If you are getting inner promptings, why should you pay any attention to them? It is as absurd as the idea of a compass with no magnetic North. You might as well take moral instruction from your bile duct.
Two pages later, speaking for atheists in general, he announces: "Our belief is not a belief."
To which one can only reply: "Really? And that thing in the middle of your face. I suppose thatís not a nose, either?"
Christopher is not tentative about his view on God. He describes himself as an "anti-theist", so certain of his, er, faith that he wars with bitter mockery against those who doubt his truth.
Well, I wish I were as certain about any of these things as Christopher is about his anti-creed.
He reminds me rather more of the bearded Muslim sages of the Deoband Islamic university in India I met last year, than of the cool, thoughtful Anglicanism that we were both more or less brought up in.
For the purposes of this book, religion is identified as a fanatical certainty. No doubt there are plenty of zealots who suffer from this problem.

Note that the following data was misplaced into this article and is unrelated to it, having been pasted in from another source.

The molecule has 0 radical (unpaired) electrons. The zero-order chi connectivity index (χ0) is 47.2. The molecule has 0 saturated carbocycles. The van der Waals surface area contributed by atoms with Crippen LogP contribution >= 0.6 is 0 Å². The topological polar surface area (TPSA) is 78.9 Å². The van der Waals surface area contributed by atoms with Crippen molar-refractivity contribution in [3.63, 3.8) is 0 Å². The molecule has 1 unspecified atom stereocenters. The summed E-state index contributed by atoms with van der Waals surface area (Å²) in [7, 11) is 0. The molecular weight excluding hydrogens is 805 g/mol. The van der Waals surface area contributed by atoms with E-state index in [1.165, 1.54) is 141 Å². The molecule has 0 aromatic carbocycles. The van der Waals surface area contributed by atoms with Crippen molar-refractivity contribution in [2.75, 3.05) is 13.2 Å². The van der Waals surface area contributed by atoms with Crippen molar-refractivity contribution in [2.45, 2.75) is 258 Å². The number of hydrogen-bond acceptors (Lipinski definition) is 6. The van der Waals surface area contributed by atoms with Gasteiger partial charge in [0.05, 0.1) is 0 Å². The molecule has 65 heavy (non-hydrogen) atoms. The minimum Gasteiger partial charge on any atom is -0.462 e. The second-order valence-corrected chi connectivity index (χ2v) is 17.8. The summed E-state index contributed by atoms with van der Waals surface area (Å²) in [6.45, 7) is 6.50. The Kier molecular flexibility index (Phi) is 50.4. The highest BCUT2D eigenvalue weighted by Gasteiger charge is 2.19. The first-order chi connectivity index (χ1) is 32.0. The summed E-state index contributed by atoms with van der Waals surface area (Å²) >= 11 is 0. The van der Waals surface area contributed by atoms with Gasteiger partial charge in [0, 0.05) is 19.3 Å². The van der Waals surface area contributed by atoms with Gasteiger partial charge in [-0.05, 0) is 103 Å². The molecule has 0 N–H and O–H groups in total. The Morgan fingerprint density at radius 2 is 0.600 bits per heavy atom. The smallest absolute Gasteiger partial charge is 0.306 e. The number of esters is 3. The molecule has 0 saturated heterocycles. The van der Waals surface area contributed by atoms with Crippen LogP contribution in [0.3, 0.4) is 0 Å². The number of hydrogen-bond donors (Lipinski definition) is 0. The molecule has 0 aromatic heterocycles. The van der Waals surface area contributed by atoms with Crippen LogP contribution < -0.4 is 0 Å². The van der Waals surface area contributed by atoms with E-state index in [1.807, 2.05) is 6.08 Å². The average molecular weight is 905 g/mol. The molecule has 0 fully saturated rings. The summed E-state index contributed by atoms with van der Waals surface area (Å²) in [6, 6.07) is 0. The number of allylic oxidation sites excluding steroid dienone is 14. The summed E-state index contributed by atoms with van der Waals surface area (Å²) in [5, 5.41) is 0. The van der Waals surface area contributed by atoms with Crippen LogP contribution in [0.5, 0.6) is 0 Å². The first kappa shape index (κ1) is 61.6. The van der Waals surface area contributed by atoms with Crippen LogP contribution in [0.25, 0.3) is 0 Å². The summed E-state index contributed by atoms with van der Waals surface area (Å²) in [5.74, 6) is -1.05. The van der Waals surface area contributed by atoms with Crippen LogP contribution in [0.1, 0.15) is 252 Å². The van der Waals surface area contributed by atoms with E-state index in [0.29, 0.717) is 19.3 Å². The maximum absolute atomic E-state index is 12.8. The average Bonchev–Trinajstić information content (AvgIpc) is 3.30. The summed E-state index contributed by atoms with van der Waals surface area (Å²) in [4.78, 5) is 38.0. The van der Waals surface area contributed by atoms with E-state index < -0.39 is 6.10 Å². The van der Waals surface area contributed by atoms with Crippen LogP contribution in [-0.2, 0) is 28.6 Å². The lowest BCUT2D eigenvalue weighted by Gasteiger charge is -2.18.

But it is obvious to anyone that vast numbers of believers in every faith are filled with doubt, and open to reason. The Church of Englandís greatest martyr, Thomas Cranmer, was burned at the stake for changing his mind once too often.
The noblest thinker of that Church, Richard Hooker, enthroned reason, alongside tradition and scripture, as one of the governing principles of faith, and warned against crude literal use of the Bible to justify or prohibit any action.
Yet Christopher repeatedly asserts that believers "claim to know", not just to know, but to know everything. This simply is not true. Nor do we take the Bible literally.
I never imagined that scripture had the fact-checked authenticity of, say, an account in The New York Times Ė though as we know even that grand newspaper sometimes publishes made-up stories without realising it.
Did the Supper at Emmaus really take place? How I hope that it did, but I do not know that it did, in the way that I know a British soldier has recently been flown home dead from Basra or Helmand, or even in the way that I know that another such soldier will soon make the same sad journey.
Many decades have passed since I fancied the story of Adam and Eve was literal truth, if I ever did. Rather more recently I have realised the great warning against human arrogance that is contained in it, the serpentís silky promise that if we reject the supposedly foolish, trivial restrictions imposed on us by an interfering, jealous nuisance of a God, then we shall be liberated.
As the serpent promises: "Ye shall be as gods." These may be the most important words in the whole Bible.